email 1

Email sent from myself to council representative.

I received a detailed reply the next day.

email 2

Email from Graham Concannon to myself.

Graham’s response is very helpful and I will be able to quote him as a primary source in my article.

For an immediate response I rang the customer service contact number of Richmondshire council to speak to a council representative for a telephone interview.

Phone interview with James, Richmondshire Council

I was redirected to a representative that could answer my questions.

Interviewer: Hi I’m a Journalism student writing an article about charges on green waste disposal. I have a few questions I’d like to ask you if that’s okay?
Interviewee: Yeah sure. That’s fine.

Interviewer: How have the charges on waste disposal affected the area
Interviewee:It hasn’t made a massive difference really. Residents were a bit reluctant at first but the biggest impact has been to the council’s funding.

Interviewer: Have people’s attitudes towards recycling changed?
No I don’t think they have. Most people have chosen to pay for the service because they have recognised it is a necessity that the council have been good enough to previously provide for free. The service still runs in the same way so not much has changed.

Interviewer: Do you feel it has had a positive or negative response?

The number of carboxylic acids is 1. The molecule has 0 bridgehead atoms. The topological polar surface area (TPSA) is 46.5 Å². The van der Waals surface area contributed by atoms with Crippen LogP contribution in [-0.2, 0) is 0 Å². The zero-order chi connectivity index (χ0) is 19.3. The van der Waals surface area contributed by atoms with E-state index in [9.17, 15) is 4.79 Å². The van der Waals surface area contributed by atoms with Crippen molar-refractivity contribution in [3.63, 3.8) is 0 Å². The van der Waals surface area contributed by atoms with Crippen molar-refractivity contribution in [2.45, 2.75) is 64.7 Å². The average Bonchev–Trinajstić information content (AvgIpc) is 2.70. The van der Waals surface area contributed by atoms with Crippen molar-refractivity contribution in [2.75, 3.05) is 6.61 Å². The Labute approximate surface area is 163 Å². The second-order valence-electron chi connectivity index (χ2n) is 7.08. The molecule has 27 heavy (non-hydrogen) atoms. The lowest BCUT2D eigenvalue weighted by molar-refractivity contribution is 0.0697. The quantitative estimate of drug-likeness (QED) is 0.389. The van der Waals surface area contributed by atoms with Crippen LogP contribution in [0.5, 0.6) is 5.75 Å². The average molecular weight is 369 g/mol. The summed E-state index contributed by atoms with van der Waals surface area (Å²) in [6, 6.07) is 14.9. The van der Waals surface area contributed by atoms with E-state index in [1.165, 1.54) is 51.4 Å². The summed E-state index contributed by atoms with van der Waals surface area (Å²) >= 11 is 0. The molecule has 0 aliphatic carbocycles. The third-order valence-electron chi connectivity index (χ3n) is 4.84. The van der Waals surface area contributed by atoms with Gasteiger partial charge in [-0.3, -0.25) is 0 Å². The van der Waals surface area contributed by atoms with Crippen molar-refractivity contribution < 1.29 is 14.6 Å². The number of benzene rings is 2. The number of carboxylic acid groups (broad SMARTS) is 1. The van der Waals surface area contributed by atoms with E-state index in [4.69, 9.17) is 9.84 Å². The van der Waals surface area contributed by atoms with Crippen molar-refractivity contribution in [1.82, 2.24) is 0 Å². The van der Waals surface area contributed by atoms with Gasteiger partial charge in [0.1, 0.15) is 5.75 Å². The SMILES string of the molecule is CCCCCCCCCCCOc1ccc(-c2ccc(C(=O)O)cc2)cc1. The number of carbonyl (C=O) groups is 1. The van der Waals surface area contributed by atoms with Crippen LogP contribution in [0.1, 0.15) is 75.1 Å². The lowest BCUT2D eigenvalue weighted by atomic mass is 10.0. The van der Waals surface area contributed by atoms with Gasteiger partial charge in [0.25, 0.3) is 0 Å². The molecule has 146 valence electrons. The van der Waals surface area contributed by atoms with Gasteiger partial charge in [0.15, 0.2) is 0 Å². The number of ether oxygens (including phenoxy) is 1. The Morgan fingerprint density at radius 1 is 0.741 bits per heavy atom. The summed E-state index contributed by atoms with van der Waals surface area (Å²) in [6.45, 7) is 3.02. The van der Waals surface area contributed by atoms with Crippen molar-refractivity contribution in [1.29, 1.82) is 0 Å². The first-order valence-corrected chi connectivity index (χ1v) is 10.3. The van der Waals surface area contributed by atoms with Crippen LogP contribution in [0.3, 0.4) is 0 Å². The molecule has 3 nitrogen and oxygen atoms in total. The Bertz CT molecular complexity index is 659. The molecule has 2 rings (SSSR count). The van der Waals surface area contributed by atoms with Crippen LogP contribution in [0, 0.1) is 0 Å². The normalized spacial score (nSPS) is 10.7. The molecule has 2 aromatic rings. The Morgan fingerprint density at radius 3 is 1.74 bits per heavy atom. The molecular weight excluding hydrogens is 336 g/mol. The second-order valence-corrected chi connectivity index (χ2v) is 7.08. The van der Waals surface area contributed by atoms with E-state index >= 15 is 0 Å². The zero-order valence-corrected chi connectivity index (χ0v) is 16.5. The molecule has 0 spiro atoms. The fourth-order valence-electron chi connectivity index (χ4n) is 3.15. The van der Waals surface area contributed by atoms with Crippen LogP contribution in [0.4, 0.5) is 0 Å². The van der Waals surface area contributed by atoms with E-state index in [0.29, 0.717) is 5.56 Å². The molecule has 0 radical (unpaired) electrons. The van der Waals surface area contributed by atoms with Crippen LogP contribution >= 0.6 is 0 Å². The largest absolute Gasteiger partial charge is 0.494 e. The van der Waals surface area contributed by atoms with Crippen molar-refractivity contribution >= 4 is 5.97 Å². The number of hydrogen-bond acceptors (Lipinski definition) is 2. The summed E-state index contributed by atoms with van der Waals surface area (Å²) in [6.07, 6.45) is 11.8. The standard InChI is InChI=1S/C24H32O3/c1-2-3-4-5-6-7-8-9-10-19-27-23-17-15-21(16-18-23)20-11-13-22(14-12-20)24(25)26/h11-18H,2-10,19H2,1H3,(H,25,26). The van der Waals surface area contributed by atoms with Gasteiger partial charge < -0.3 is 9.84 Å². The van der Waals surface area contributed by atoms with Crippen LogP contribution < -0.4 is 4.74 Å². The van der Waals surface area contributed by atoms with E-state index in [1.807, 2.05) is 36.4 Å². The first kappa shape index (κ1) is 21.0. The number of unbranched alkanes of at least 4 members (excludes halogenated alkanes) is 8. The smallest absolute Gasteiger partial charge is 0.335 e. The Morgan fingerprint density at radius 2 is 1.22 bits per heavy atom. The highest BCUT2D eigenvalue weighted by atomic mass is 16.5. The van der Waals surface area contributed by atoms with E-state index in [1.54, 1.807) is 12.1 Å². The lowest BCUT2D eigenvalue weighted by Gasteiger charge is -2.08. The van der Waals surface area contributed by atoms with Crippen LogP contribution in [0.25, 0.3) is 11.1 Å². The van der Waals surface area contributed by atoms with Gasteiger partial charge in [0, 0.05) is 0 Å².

Interviewee: At first residents were of course not happy with the new charges. However the reasons were explained thoroughly and they were given plenty of notice. Overall, it has massively improved the council’s funding and finances as we are now  able to afford to provide these service to the public.

Interviewer: That’s great, thanks for all your help!
I did Vox Pop interviews with residents in the area that would be affected by the new charges.

Mrs Arendsen, Scarisbrick Street, Ormskirk

Interviewer: Hi, I’m a journalism student writing an article on recycling in your area. Do you have a few minutes to answer some questions?

Interviewee: Yes of course.

Interviewer: Are you aware of the introduction of charges on green waste disposal in your area?
Interviewee: Yes, I have heard it is being discussed by the council. I’ve read some things in the local paper and a few people have mentioned it in conversation.

Interviewer: How do you feel about the introduction of charges on waste disposal?
Interviewee: I suppose they feel it is necessary. The council must be struggling and this is a way of claiming back. Along with all the other charges I’m not keen on paying for something else but I suppose it can’t be avoided.

Interviewer: Would you recycle less if there was a cost?
Interviewee: Well I have a gardener at the moment as I can’t get out much myself and he has mentioned that the charges may affect his business if people are reluctant to pay. Everyone needs to recycle their green waste but I can imagine it will put people off going over the top.

Interviewer: Thanks for the chat, you’ve been very helpful.

Online Survey

I created an online survey using to gather primary research for my article. I kept it simple and only asked two multiple choice questions.

‘How often do you garden?’
This will show me how relevant the article is to readers and how many people will be interested in the topic.

‘Would charges on green waste put you off recycling?’
This will give me statistics to use in my article for how the charges will influence residents’ recycling.